WVU baseball: Mountaineers enter critical stretch for tourney hopes
By MIKE CASAZZA
DAILY MAIL SPORTSWRITER
MORGANTOWN — West Virginia’s baseball team is aiming high, almost preposterously high for a program that hasn’t been in the postseason since 1996 and a team that lost seven straight games earlier this month.
Yet the reality is the Mountaineers, who have won five out of six entering a critical three-game homestand this weekend against Kansas State, are very much in the mix for an at-large invitation for the NCAA tournament.
And they’re not afraid to discuss it.
“We teach our guys not to focus on the results. Focus on the process and the results will come,” WVU coach Randy Mazey said. “We just so happen to be in a results-oriented business, so you can’t ignore the results, the rankings, the RPI. Kids love that stuff. We talk about the RPI. We talk about it because it shows them the importance of focusing on the process.”
The Mountaineers (21-16, 4-7 Big 12) have been moving this week. They beat Maryland at home Tuesday, and the Terrapins were No. 19 in the RPI. That pushed WVU from No. 27 to No. 22. Wednesday’s win against Marshall moved the Mountaineers to No. 29 because the Thundering Herd are No. 175. The Wildcats (23-19, 4-8) are No. 82, so wins are optimal and losses must be avoided, especially at home. The games at Hawley Field are at 6 p.m. tonight, 4 p.m. Saturday and noon Sunday.
“It gives you that much more incentive to play the game pitch to pitch, focus on the process and your at-bats and executing pitches,” Mazey said. “Don’t focus on wins and losses. Focus on the process and don’t ignore the results.”
WVU has the benefit of playing in the RPI’s No. 2-rated conference and will follow the series against Kansas State with another three-game series at home against Texas, which is No. 8 in the RPI.
WVU also gets a neutral-site game against Virginia Tech (No. 119) and a road game against Maryland in addition to valuable three-game road series in the conference against Kansas (No. 68) and Texas Tech (No. 14). A prominent college baseball statistics site projected before Tuesday’s win the Mountaineers could win six of their final 16 games and remain in the top 45.
“I don’t know if there’s a benchmark, but you probably feel safe if your RPI is in the top 30, top 35,” Mazey said.
WVU’s situation is probably as sudden as it is unexpected. The Mountaineers went 0-3 at TCU. They were shut out once and outscored 15-4. They lost a midweek game at Penn State, their only midweek loss since the start of conference play, and then lost three straight at home against Oklahoma State. The pitching staff was bullied and the offense sputtered as the Cowboys outscored WVU 22-6.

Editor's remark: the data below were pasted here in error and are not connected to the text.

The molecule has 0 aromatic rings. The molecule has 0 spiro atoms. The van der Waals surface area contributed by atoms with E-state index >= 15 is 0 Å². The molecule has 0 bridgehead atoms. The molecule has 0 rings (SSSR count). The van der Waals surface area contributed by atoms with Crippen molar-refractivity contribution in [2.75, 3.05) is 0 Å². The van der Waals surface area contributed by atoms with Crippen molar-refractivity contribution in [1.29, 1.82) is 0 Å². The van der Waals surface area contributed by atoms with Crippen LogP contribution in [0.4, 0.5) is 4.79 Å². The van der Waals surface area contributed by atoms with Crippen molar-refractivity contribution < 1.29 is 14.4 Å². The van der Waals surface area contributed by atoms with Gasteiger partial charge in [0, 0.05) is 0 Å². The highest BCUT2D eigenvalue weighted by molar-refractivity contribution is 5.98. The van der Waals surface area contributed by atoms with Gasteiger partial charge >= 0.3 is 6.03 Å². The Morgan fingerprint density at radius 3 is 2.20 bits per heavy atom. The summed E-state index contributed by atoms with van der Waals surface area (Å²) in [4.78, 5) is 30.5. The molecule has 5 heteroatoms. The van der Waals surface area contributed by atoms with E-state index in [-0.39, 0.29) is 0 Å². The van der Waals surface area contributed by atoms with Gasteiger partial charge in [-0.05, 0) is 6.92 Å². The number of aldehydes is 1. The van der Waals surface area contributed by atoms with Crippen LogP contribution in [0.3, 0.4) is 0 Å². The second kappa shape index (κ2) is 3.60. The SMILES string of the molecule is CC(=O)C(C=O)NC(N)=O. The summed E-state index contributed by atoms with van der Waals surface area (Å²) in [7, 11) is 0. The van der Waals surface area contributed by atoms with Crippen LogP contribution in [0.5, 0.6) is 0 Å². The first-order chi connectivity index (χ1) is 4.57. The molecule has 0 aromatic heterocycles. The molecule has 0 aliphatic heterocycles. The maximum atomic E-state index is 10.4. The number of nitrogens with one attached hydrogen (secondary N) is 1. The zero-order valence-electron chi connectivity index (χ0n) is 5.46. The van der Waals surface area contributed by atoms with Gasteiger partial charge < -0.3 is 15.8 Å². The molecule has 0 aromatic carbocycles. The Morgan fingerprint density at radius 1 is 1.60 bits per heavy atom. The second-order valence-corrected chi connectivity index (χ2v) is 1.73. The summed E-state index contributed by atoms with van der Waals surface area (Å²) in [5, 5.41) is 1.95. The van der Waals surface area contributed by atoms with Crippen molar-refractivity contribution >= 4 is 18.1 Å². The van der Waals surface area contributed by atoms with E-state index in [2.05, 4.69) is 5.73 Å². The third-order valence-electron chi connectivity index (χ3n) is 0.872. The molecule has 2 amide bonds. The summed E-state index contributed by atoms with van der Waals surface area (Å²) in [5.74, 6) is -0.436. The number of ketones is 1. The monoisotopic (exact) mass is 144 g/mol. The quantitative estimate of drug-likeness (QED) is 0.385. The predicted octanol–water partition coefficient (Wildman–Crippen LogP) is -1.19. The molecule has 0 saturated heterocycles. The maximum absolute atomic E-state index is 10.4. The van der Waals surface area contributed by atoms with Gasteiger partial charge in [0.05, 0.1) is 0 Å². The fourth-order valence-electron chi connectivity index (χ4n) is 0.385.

Mazey maintained patience and expressed faith in his team up until things started to turn in a home win against Ohio State.
“We talked about a lot of things, but mostly about our mentality,” Mazey said. “We’d lost seven in a row, but we were still playing well and I told the team, ‘Don’t point fingers, don’t make excuses, don’t blame anybody. People’s true colors show up when things go wrong.’
“I thought it we could stay course and stay proud and keep working and keep doing the right things like we’d been doing all along the thing would flip on us. I think because we did that and our attitude was so good throughout that losing spell that we deserved to start winning again. And then we got some production out of guys who we hadn’t been getting production out of.”
The bottom part of the lineup started getting on base and scoring and driving in runs, but the pitching staff was rescued by some unlikely candidates. Almost out of necessity after the taxing series against Oklahoma State, Mazey gave left-handed sophomore Ross Vance his first career start against the Buckeyes. Vance struck out 14 batters in a 4-1 win on a cold and snowy night.
“It really energized this team,” Mazey said.
It was the first in a series deft moves Mazey has made with his pitching staff. WVU won the weekend series at Oklahoma with a combined effort in the decisive third game. Corey Walter went four innings in his first start of the season. Ryan Tezak pitched 2 2/3 innings without allowing a hit in relief and Sean Carley closed the game for his first career save. He pitched 2 1/3 innings and allowed a meaningless run in the bottom of the ninth in the 9-5 win.
Carley had been a weekend series starter with Harrison Musgrave and John Means throughout the season. Vance’s win against the Buckeyes encouraged Mazey to keep him in the rotation, which allowed Mazey to move Carley to the bullpen to provide needed help there.
Before the Oklahoma series, Mazey told Carley if Carley didn’t pitch in relief in the first two games then he could start the third. Mazey didn’t need Carley the first two games, but wanted to give Carley a shot as a closer before making another change, as well as seeing what Walter had to offer as a starter.
It paid off with Carley finishing off the Sooners and Walter proving enough to earn a midweek start against Marshall. He allowed three runs (two earned) in seven inning to get the win. Two relievers allowed one hit in the final two innings.
“I tell our coaches all the time anybody can change pitchers after the damage has occurred,” Mazey said. “The trick to changing pitchers is to try to do it before the damage occurs. You never know when it’s going to happen. I always try to look ahead and try to get the right guy in the right spot. It’s worked out pretty well the last five or six games.”
Contact sportswriter Mike Casazza at email@example.com or 304-319-1142. His blog is at blogs.charlestondailymail.com/wvu. Follow him on Twitter at @mikecasazza.